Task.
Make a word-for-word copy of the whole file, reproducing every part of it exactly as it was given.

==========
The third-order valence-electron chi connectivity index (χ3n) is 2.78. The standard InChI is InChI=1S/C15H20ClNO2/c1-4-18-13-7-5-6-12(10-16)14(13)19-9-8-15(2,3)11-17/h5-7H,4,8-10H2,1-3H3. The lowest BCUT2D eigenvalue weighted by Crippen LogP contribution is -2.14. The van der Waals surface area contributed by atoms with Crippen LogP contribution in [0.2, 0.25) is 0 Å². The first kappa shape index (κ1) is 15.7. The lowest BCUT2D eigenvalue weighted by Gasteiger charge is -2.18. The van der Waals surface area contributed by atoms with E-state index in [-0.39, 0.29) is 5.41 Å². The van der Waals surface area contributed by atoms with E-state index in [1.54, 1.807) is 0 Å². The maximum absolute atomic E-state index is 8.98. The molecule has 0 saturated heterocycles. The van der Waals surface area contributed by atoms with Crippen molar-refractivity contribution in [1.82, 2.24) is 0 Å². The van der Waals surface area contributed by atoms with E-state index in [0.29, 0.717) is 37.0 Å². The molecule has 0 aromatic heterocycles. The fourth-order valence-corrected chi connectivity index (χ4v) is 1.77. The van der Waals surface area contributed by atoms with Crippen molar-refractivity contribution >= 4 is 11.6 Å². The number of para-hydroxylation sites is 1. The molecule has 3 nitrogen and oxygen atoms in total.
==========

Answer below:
The third-order valence-electron chi connectivity index (χ3n) is 2.78. The standard InChI is InChI=1S/C15H20ClNO2/c1-4-18-13-7-5-6-12(10-16)14(13)19-9-8-15(2,3)11-17/h5-7H,4,8-10H2,1-3H3. The lowest BCUT2D eigenvalue weighted by Crippen LogP contribution is -2.14. The van der Waals surface area contributed by atoms with Crippen LogP contribution in [0.2, 0.25) is 0 Å². The first kappa shape index (κ1) is 15.7. The lowest BCUT2D eigenvalue weighted by Gasteiger charge is -2.18. The van der Waals surface area contributed by atoms with E-state index in [-0.39, 0.29) is 5.41 Å². The van der Waals surface area contributed by atoms with E-state index in [1.54, 1.807) is 0 Å². The maximum absolute atomic E-state index is 8.98. The molecule has 0 saturated heterocycles. The van der Waals surface area contributed by atoms with Crippen molar-refractivity contribution in [1.82, 2.24) is 0 Å². The van der Waals surface area contributed by atoms with E-state index in [0.29, 0.717) is 37.0 Å². The molecule has 0 aromatic heterocycles. The fourth-order valence-corrected chi connectivity index (χ4v) is 1.77. The van der Waals surface area contributed by atoms with Crippen molar-refractivity contribution >= 4 is 11.6 Å². The number of para-hydroxylation sites is 1. The molecule has 3 nitrogen and oxygen atoms in total.